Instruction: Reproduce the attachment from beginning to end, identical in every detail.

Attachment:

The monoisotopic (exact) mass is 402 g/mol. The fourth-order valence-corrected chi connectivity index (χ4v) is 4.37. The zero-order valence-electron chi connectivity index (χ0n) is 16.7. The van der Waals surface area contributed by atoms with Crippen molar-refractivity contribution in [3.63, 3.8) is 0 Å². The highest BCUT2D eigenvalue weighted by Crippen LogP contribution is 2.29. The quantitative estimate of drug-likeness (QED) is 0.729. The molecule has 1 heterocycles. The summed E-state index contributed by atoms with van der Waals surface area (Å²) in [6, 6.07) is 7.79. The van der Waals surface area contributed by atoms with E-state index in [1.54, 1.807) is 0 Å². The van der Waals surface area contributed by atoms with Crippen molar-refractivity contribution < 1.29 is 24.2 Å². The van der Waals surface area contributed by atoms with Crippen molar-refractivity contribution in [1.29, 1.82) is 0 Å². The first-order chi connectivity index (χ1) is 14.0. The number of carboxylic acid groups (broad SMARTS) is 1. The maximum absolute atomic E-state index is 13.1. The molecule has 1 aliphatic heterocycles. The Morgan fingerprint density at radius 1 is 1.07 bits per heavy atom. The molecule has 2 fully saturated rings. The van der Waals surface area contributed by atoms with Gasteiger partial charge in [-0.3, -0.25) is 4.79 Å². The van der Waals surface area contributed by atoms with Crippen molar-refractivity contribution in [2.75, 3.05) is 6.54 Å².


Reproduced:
The monoisotopic (exact) mass is 402 g/mol. The fourth-order valence-corrected chi connectivity index (χ4v) is 4.37. The zero-order valence-electron chi connectivity index (χ0n) is 16.7. The van der Waals surface area contributed by atoms with Crippen molar-refractivity contribution in [3.63, 3.8) is 0 Å². The highest BCUT2D eigenvalue weighted by Crippen LogP contribution is 2.29. The quantitative estimate of drug-likeness (QED) is 0.729. The molecule has 1 heterocycles. The summed E-state index contributed by atoms with van der Waals surface area (Å²) in [6, 6.07) is 7.79. The van der Waals surface area contributed by atoms with E-state index in [1.54, 1.807) is 0 Å². The van der Waals surface area contributed by atoms with Crippen molar-refractivity contribution < 1.29 is 24.2 Å². The van der Waals surface area contributed by atoms with Crippen molar-refractivity contribution in [1.29, 1.82) is 0 Å². The first-order chi connectivity index (χ1) is 14.0. The number of carboxylic acid groups (broad SMARTS) is 1. The maximum absolute atomic E-state index is 13.1. The molecule has 1 aliphatic heterocycles. The Morgan fingerprint density at radius 1 is 1.07 bits per heavy atom. The molecule has 2 fully saturated rings. The van der Waals surface area contributed by atoms with Gasteiger partial charge in [-0.3, -0.25) is 4.79 Å². The van der Waals surface area contributed by atoms with Crippen molar-refractivity contribution in [2.75, 3.05) is 6.54 Å².